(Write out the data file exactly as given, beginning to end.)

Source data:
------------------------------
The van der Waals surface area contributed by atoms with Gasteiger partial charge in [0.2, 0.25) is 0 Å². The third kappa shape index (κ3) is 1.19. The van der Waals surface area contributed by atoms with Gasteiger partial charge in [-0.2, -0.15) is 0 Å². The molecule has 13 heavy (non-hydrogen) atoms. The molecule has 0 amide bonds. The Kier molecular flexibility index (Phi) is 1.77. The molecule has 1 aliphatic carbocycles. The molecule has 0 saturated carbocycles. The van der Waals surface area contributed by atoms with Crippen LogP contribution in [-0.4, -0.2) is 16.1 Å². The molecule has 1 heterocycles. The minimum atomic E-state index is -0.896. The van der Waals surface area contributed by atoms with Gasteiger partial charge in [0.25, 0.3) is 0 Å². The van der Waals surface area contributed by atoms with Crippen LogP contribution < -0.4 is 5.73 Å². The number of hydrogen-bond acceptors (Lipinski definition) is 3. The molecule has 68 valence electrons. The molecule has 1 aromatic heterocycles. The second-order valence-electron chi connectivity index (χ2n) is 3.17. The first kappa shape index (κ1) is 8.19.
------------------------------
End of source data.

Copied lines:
The van der Waals surface area contributed by atoms with Gasteiger partial charge in [0.2, 0.25) is 0 Å². The third kappa shape index (κ3) is 1.19. The van der Waals surface area contributed by atoms with Gasteiger partial charge in [-0.2, -0.15) is 0 Å². The molecule has 13 heavy (non-hydrogen) atoms. The molecule has 0 amide bonds. The Kier molecular flexibility index (Phi) is 1.77. The molecule has 1 aliphatic carbocycles. The molecule has 0 saturated carbocycles. The van der Waals surface area contributed by atoms with Crippen LogP contribution in [-0.4, -0.2) is 16.1 Å². The molecule has 1 heterocycles. The minimum atomic E-state index is -0.896. The van der Waals surface area contributed by atoms with Gasteiger partial charge in [0.25, 0.3) is 0 Å². The van der Waals surface area contributed by atoms with Crippen LogP contribution < -0.4 is 5.73 Å². The number of hydrogen-bond acceptors (Lipinski definition) is 3. The molecule has 68 valence electrons. The molecule has 1 aromatic heterocycles. The second-order valence-electron chi connectivity index (χ2n) is 3.17. The first kappa shape index (κ1) is 8.19.